Losses from exposed dollar positions of central banks which have gained ‘independence’ from fiscal rules and parliaments and engaged in macro-economic policy, including the Fed, have led to taxpayers bearing the losses in the end.

Swaps were invented by the Fed in the early 1960s, as it deployed macro-economic policy (printed money for growth) threatening its gold reserves and the Bretton Woods system.

Sri Lanka has other borrowings also, including from the IMF, which has made net foreign assets of the central bank negative. (Colombo/Mar05/2024)

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Sri Lanka loses MICE tourists to Thailand on minimum room rates

ECONOMYNEXT – Sri Lanka has lost Meetings, Incentive Travel and Exhibition travelers to competitors in East Asia and India due to minimum room rates as higher standard rooms were available in other countries at lower prices, industry officials said.

President of the Sri Lanka Association of Inbound Tourist (SLAITO) Nishad Wijetunga said they the industry managed to retain a majority of booking made before the minimum room rates were imposed by the state last year.

“However, there were MICE groups that were supposed to come and cancelled Sri Lanka and went to places like Thailand and other parts of India and we lost,” Wijetunga told EconomyNext.

“We know that large groups of MICE (tourists) are affected.”

India is a key source of MICE tourists to Sri Lanka.

Sri Lanka’s businesses have got used to protectionism and try to push up prices with import taxes to extract more money from customers using the coercive power of the state, with tiles and steel being among the most prominent examples.

RELATED: Stand-alone hotels unviable in Sri Lanka due to high construction, capital costs

High priced tiles and steel in turn makes hotels expensive to build and make the leisure industry less competitive, analysts say.

However, in tourism, unlike in building materials customers are not trapped within the country and are free to move to other markets.

Managing Director of CEC Events and Travels, Imran Hassan, said the industry lost groups to East Asia due to minimum room rate.

In one instance, an operator was in discussions to get a group of 900 passengers.

“And that moved out to Thailand,” Hassan said. “Like that, there are many instances that the minimum room rate was not conducive.”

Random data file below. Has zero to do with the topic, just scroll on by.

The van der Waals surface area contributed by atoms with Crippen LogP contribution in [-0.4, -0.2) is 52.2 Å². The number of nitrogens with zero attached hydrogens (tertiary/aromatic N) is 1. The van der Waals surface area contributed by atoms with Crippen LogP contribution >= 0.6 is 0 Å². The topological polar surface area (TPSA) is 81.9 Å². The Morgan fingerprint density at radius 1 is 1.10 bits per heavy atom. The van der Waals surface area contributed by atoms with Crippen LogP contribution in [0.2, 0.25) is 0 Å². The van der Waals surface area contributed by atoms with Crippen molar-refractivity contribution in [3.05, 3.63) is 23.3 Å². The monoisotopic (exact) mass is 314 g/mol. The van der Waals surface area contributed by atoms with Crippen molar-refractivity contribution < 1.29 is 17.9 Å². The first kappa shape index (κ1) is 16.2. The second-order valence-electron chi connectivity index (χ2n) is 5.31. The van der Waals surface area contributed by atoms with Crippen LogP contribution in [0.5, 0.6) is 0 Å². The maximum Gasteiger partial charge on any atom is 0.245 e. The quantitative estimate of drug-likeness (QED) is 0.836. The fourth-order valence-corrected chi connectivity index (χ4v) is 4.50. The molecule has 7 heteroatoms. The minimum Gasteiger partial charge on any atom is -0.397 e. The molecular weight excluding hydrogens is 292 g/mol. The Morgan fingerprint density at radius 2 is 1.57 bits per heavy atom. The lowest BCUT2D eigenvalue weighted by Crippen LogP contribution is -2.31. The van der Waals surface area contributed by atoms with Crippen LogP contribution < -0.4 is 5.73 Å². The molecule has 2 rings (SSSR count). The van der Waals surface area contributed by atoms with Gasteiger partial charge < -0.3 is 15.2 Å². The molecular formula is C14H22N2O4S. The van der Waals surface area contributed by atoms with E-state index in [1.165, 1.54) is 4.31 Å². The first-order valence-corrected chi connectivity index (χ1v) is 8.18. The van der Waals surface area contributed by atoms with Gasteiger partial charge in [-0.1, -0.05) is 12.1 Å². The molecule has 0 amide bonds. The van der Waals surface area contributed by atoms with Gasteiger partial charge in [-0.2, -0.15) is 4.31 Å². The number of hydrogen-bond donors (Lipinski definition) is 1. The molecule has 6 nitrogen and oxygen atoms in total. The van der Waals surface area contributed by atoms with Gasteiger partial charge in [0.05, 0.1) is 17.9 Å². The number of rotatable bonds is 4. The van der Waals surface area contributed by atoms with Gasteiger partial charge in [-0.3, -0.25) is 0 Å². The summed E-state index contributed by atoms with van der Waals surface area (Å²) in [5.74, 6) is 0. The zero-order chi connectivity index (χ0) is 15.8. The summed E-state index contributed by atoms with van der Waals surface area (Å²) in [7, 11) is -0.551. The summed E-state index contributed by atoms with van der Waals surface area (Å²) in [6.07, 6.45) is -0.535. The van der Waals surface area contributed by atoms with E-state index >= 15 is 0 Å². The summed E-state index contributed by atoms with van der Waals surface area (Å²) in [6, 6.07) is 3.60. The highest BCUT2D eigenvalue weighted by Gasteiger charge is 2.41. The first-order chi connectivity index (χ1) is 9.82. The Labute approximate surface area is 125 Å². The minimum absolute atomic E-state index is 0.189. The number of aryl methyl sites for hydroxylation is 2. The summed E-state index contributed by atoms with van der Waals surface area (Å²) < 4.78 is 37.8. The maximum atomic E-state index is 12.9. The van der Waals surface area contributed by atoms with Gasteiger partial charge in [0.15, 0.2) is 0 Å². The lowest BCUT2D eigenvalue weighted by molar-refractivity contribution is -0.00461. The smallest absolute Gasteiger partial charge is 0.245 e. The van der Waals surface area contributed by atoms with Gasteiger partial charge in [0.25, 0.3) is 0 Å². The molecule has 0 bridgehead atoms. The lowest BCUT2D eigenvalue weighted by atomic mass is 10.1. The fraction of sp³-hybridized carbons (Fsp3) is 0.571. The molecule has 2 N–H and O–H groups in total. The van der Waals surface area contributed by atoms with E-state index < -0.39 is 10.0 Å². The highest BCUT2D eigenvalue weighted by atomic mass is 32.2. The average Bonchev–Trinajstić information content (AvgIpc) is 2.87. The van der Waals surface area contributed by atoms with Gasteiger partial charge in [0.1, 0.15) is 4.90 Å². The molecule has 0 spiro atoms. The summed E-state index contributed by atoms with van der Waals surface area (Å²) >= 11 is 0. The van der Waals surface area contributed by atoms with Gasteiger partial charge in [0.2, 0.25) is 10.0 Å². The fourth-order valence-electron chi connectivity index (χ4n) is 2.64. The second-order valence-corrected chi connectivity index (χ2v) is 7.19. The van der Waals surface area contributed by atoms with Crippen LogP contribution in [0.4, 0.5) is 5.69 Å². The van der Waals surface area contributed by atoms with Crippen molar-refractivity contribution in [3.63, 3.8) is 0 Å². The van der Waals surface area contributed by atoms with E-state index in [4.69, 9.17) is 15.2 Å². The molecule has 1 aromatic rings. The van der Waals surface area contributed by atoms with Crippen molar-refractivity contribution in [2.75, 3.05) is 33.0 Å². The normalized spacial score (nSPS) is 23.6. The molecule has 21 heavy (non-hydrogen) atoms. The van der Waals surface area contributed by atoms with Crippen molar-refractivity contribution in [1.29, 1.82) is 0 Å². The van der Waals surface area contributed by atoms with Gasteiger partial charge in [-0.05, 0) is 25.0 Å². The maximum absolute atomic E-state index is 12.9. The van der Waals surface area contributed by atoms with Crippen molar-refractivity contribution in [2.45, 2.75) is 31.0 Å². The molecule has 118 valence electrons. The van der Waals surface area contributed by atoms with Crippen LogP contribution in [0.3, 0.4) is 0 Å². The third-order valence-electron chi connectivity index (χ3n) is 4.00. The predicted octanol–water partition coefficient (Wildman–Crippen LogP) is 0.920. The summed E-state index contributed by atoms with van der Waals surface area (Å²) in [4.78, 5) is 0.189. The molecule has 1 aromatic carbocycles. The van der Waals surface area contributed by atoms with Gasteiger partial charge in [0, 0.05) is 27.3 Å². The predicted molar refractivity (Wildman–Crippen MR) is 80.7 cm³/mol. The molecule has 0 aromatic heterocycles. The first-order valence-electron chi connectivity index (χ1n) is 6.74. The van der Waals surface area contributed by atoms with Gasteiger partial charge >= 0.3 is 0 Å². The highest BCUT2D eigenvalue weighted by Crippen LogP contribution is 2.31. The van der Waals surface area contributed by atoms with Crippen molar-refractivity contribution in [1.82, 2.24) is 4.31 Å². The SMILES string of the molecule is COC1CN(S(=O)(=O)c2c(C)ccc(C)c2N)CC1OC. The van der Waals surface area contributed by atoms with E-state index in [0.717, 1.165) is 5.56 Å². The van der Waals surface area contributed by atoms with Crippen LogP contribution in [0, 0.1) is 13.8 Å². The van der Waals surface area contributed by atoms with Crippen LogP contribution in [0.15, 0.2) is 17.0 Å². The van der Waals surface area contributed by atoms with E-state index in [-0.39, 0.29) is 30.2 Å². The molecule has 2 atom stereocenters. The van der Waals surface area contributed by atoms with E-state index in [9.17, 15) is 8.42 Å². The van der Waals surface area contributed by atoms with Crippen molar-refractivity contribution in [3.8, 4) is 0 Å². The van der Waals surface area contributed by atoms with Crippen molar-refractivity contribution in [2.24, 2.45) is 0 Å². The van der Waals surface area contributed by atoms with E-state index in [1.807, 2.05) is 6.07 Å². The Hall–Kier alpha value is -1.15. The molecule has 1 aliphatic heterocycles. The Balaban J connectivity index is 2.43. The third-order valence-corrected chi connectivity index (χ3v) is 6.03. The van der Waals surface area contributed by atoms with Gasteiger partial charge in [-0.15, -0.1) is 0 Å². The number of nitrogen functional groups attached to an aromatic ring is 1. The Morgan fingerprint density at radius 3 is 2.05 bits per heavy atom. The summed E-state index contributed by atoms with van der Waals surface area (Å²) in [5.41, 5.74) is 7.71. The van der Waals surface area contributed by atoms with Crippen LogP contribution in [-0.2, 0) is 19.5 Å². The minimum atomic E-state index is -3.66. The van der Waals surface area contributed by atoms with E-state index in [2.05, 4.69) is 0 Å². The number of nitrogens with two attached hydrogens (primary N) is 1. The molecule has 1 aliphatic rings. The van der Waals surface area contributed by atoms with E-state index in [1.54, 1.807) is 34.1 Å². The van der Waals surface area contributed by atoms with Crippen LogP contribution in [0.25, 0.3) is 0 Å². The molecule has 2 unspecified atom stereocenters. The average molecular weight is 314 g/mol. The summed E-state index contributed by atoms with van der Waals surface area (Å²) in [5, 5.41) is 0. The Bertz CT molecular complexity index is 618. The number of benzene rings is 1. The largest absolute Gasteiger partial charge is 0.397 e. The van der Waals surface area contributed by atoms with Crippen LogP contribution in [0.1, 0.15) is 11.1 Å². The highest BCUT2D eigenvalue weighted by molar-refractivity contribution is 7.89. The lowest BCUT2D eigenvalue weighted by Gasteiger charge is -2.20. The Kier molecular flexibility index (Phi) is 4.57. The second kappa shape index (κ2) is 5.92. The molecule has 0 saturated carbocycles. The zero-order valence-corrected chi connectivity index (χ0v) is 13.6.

Thailand in 2023 attracted 28.04 million tourists.

A group that used to come to Sri Lanka annually used to take 40 to 50 five-star hotel rooms. This time Sri Lanka competed by offering lower standard.

“This year, they’re only giving 10 rooms to the five-star hotels,” Hassan explained. “They are staying in smaller hotels because they can’t afford it because it has become so expensive.”

“But overall, we are working with the authorities to correct it.

“We don’t mind demand and supply situation taking the rates up as in the Maldives. But what we are saying is keep an open market.”

RELATED : Sri Lanka should say good bye to minimum room rates: President

President Ranil Wickremesinghe has said Sri Lanka cannot progress with protectionism and the country has to learn to face competition. (Colombo/Mar04/2024)

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Sri Lanka coconut auction price up 4.7-pct

ECONOMYNEXT – Sri Lanka’s average coconut auction price rose 4.7 percent to was 73,962 per 1,000 nuts on February 29, data from the Coconut Development Authority shows.

The highest price was 79,600 rupees for 1,000 nuts up from 77,100 rupees a week ago, while the lowest was 67,000 up from 61,000 rupees.

A total of 411,631 coconuts were offered at the auction and 325,591 nuts were sold.

Wholesale prices were 95 to 105 rupees for small nuts and 110 to 120 rupees per large nut in the week to February 15, 2024.

Farmgate prices in Kurunegala were 70,000 to 75,000 rupees per 1,000 nuts up from 70,000 -72,000 per 1000 nuts a week ago.

Coconut oil was 570,000 to 590,000 rupees per metric ton from last week’s 580,000- 600,000.

Coconut shells were 28,000 to 29,000 rupees a metric ton up from last week’s 26,000-28,000. (Colombo/Mar01/2024)